Read the Journal of Applied Behavioral Science’s Special Issue on Illuminating the Scholarship of Coaching for Free!

JABS_72ppiRGB_powerpointIs goal attainment more likely when the coach or the client initiates goal and task statements? Can a coach’s transformational and transactional leadership behavior help explain the differences between dyadic and group coaching? What limitations to the ethical codes of conduct do executive coaches face? You can read about these topics and more in the Journal of Applied Behavioral Science‘s Special Issue entitled Illuminating the Scholarship of Coaching.

Guest editors Richard E. Boyatzis, Melvin L. Smith and Ellen B. Van Oosten collaborated on the introduction to the issue:

The intellectual integrity of coaching depends on research. However, the popularity of the practice of coaching began to dramatically increase at least 20 years before scholars designed studies to test its efficacy (Van Oosten, 2013). Coaching, like many other forms of helping, is most likely effective (i.e., producing sustained changes in a person’s behavior, attitudes, mental models, dreams of the future, etc.) less than 20% of the time when comparing the few performance statistics to other professions (Boyatzis, 2005; Spencer & Spencer, 1993). This would be consistent with research on impact from other helping professions. Therefore, there is a need for more research to help us determine, among other things, what coaching methods and processes work the best and for whom, which coaches are more effective and with whom, and when is the use of coaching likely to be most effective. To continue the dialogue and to increase the level of rigor of thought and evidence, we issued the call for abstracts and papers for a special issue of the Journal of Applied Behavioral Science.

We were delighted in the substantial response to our call for abstracts for this special issue on coaching. We received over 30 abstracts for empirical and conceptual papers from scholars representing a variety of countries spanning North America, Europe, and Asia. The number of deserving papers exceeded the space limits of the special issue, so some of them will appear in future issues of this journal. The collection of articles presented here cover a broad spectrum of topics on coaching and its effects in a variety of contexts.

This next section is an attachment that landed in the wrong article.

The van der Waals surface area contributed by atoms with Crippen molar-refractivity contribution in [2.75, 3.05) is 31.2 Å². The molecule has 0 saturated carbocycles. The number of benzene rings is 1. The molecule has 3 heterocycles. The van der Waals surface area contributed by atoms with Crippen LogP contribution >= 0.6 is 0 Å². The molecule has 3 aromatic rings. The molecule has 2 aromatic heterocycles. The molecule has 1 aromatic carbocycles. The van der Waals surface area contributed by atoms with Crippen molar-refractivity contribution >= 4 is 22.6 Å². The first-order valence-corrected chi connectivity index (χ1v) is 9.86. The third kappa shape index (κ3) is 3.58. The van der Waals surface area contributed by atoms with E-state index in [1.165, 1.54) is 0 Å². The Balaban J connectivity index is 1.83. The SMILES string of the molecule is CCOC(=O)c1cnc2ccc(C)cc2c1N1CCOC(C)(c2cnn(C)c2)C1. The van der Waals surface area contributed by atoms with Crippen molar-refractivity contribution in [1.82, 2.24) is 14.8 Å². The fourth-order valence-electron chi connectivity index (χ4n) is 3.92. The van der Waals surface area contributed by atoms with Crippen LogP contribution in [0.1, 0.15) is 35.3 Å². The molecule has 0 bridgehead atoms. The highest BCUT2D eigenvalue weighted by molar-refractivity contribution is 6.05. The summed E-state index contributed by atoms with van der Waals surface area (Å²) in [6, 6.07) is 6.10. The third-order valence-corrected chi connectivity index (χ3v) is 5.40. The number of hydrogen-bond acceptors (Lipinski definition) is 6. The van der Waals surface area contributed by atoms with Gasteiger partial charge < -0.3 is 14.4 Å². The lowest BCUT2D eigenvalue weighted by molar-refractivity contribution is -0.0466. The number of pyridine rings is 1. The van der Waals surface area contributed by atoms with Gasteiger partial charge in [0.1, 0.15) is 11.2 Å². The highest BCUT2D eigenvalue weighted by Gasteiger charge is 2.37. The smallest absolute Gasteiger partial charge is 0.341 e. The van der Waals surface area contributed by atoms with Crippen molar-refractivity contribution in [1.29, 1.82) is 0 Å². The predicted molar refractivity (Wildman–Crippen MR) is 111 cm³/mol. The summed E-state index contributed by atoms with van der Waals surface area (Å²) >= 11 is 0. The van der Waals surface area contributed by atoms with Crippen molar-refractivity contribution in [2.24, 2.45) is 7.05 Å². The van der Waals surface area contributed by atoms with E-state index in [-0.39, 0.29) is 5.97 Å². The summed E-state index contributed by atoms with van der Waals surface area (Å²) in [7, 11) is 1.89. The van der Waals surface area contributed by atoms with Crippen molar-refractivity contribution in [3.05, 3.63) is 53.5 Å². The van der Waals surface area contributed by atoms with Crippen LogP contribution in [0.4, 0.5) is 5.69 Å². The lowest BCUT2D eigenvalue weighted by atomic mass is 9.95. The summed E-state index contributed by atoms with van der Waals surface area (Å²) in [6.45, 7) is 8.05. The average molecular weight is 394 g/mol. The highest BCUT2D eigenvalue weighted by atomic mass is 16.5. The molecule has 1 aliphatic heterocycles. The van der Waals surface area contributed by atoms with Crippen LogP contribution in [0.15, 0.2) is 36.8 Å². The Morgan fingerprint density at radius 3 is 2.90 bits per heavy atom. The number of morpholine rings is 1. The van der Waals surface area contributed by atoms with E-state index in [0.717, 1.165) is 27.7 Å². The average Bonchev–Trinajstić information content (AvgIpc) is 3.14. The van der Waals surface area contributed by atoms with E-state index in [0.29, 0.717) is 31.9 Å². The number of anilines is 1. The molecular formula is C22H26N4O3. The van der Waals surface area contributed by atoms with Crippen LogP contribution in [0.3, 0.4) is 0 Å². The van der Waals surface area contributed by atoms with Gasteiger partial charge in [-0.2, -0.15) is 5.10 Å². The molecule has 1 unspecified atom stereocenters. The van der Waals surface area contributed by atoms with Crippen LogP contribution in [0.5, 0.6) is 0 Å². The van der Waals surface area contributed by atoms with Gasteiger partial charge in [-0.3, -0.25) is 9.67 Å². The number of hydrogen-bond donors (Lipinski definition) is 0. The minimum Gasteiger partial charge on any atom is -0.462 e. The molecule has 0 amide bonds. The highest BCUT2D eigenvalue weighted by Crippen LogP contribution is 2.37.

You can read Illuminating the Scholarship of Coaching from the Journal of Applied Behavioral Science for free for the next 30 days! Click here to view the Table of Contents. Want to have all the latest research like this sent directly to your inbox? Click here to sign up for e-alerts from the Journal of Applied Behavioral Science!

This entry was posted in Careers, Employees, employers, Ethics, Human Resource Development, Leadership, Management, Mentoring Programs, Psychology, Relationships, Scholarship, Teams and tagged , , , , by Cynthia Nalevanko, Editor, Management INK. Bookmark the permalink.

About Cynthia Nalevanko, Editor, Management INK

Founded in 1965, SAGE is the world’s leading independent academic and professional publisher. Known for our commitment to quality and innovation, SAGE has helped inform and educate a global community of scholars, practitioners, researchers, and students across a broad range of subject areas. With over 900 employees globally from principal offices in Los Angeles, London, New Delhi, Singapore, and Washington DC, our publishing programme includes more than 560 journals and over 800 books, reference works and databases a year in business, humanities, social sciences, science, technology and medicine. Believing passionately that engaged scholarship lies at the heart of any healthy society and that education is intrinsically valuable, SAGE aims to be the world’s leading independent academic and professional publisher. This means playing a creative role in society by disseminating teaching and research on a global scale, the cornerstones of which are good, long-term relationships, a focus on our markets, and an ability to combine quality and innovation. Leading authors, editors and societies should feel that SAGE is their natural home: we believe in meeting the range of their needs, and in publishing the best of their work. We are a growing company, and our financial success comes from thinking creatively about our markets and actively responding to the needs of our customers.

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